Boulder might have remained a sleepy pretty college town, were it not for the communists. In 1949, fearful of a Soviet nuclear attack, President Harry Truman issued an order to stop the clustering of major buildings in Washington, D.C. The nation's basic research labs had to expand elsewhere. Boulder citizens, sensing an opportunity, bought up 217 acres of land and beat out 11 other cities to make that site the home of the National Bureau of Standards's new Radio Propagation Laboratory.

At first, the D.C.-based scientists bristled, considered it an exile. "They would say, 'Where do we go to see the Indians?' " says R.C. ("Merc") Mercure, one of the founding employees of Ball Aerospace, who was a physics graduate student at the University of Colorado at the time.


Alabama native Dale Katechis settled in Boulder in 2004 after he ran out of money on the way to Montana. He knew he was in love when he spotted the Flatirons mountains rising up behind the city, he says. Since then, he has started a brewery, restaurants, and a boutique bike company in Boulder. He has also developed his own take on vertical integration: His brewery’s spent grain feeds the cattle on his ranch, which is located outside the city. The cattle, in turn, provide the beef used in his restaurants’ burgers.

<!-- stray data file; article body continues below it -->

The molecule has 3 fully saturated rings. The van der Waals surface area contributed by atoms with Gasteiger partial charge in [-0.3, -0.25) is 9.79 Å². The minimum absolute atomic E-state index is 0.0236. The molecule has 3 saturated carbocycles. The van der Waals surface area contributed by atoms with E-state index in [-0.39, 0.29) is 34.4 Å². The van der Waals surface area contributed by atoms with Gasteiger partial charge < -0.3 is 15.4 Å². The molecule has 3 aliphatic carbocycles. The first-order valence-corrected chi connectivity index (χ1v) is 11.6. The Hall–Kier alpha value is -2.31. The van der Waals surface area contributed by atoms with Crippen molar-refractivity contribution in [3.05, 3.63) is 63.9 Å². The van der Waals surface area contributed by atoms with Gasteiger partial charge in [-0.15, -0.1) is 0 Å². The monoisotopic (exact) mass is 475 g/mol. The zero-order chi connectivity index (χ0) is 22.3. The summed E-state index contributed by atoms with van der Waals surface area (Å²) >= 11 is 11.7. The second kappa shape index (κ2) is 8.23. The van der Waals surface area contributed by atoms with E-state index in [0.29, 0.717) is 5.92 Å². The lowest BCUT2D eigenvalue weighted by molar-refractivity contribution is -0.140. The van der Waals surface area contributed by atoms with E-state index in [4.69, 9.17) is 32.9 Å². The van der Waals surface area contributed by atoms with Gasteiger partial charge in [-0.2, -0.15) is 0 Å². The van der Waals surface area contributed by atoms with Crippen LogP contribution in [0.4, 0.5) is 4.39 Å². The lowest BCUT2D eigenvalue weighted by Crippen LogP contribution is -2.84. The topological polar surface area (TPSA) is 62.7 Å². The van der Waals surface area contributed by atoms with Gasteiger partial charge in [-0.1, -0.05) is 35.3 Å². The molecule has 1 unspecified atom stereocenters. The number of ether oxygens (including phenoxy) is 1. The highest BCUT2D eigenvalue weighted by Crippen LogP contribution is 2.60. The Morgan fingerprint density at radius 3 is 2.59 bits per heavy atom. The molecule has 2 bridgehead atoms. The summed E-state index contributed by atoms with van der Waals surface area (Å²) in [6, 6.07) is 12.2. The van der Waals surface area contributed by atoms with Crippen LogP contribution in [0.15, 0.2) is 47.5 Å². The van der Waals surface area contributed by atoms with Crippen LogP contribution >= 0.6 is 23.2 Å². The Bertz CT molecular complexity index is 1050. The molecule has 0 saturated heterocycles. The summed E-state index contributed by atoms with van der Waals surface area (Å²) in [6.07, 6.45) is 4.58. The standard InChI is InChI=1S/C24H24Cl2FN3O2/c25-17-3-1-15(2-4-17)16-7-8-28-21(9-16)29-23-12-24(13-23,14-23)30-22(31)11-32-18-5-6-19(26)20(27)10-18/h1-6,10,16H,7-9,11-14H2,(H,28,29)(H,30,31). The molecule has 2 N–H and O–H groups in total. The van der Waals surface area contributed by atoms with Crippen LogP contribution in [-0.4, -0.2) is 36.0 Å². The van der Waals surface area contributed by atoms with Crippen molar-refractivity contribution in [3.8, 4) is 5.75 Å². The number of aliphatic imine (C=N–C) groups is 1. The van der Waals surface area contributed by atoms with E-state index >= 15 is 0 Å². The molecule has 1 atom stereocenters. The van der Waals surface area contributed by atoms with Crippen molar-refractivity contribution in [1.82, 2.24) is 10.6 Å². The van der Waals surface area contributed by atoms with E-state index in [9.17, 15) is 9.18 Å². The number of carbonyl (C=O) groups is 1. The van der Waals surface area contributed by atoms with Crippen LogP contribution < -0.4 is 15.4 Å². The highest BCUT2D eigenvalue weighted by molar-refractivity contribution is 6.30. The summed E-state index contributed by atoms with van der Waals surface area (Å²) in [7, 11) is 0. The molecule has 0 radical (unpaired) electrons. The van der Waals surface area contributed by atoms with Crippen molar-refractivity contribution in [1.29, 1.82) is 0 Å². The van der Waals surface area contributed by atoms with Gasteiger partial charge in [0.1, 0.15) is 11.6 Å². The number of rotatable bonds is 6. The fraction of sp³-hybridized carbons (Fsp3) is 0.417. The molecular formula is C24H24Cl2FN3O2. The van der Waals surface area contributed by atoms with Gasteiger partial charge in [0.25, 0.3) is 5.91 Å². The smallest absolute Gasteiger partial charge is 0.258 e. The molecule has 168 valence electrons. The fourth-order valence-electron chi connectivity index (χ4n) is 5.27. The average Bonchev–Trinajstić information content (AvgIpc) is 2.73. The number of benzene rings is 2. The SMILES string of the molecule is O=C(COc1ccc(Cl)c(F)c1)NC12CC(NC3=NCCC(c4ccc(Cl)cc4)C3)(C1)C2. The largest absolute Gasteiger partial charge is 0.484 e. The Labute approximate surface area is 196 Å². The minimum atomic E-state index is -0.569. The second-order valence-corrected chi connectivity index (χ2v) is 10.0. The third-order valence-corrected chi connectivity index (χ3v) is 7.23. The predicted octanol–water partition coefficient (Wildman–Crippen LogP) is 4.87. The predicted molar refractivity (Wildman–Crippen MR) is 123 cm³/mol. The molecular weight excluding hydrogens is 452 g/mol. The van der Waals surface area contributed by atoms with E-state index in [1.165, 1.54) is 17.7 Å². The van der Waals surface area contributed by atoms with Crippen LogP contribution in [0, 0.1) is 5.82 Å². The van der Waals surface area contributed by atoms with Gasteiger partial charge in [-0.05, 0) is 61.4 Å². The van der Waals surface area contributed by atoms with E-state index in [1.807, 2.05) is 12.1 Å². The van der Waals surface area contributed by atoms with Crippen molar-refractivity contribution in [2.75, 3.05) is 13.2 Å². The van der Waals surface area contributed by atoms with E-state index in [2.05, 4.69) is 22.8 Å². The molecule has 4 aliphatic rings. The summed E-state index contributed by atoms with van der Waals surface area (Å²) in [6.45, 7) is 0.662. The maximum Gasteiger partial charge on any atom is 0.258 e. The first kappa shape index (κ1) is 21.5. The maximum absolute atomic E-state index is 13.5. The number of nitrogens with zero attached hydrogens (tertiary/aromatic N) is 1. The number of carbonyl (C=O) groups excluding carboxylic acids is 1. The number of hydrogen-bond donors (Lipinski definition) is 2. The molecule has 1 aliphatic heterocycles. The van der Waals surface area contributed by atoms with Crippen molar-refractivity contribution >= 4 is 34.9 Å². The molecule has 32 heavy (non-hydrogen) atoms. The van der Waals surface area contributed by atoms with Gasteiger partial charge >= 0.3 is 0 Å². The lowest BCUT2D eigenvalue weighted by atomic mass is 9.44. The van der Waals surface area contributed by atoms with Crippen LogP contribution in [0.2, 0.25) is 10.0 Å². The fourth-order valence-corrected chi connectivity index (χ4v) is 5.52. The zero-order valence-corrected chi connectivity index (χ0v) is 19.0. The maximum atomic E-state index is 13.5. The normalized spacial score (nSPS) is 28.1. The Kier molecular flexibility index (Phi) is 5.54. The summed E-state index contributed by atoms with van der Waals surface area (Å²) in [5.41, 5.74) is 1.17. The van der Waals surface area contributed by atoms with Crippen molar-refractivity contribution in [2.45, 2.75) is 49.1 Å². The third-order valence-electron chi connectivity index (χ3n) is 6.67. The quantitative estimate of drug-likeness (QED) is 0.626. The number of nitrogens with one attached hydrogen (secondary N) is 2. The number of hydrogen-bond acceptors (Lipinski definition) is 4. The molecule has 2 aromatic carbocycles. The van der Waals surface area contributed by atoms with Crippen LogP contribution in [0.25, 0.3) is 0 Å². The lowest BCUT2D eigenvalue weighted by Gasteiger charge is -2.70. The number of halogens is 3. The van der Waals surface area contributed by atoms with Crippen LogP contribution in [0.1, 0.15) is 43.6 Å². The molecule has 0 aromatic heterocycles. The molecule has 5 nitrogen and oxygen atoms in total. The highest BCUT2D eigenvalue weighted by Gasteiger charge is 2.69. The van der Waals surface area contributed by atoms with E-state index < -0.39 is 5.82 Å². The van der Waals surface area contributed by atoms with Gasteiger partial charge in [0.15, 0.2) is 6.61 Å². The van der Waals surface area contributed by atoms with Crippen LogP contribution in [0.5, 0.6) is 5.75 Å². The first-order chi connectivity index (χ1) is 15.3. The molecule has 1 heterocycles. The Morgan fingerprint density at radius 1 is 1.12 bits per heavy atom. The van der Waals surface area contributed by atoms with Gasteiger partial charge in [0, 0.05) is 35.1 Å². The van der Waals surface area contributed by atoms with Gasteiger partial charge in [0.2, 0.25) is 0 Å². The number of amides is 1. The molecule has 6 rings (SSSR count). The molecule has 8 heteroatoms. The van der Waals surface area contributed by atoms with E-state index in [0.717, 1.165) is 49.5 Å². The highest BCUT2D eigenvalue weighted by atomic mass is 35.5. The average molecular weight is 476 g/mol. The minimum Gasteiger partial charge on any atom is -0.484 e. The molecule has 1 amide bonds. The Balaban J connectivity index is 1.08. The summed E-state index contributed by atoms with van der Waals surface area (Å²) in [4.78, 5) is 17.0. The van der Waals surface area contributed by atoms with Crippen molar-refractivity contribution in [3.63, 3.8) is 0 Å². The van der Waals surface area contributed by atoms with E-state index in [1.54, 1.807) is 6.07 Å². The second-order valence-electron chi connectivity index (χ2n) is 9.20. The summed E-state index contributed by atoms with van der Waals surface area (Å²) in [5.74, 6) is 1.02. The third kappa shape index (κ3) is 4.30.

Photographed by Matt Nager

But the move put Boulder on the U.S. government's map. In 1952, the federal government made greater Boulder the site of Rocky Flats, a 27-building nuclear weapons manufacturing facility. After the Department of Defense ordered sophisticated rocket pointing controls from CU's labs, researchers, including Mercure, left to form Ball Aerospace, which filled those contracts and others. Eventually, the government made Boulder the site of theNational Center for Atmospheric Research, and IBM moved its tape drive manufacturing division out there, which later led to the founding of storage start-ups StorageTek, Exabyte, and McData. On the backs of these technology jobs, Boulder's population doubled from 1950 to 1960 and then jumped to 67,000 10 years later.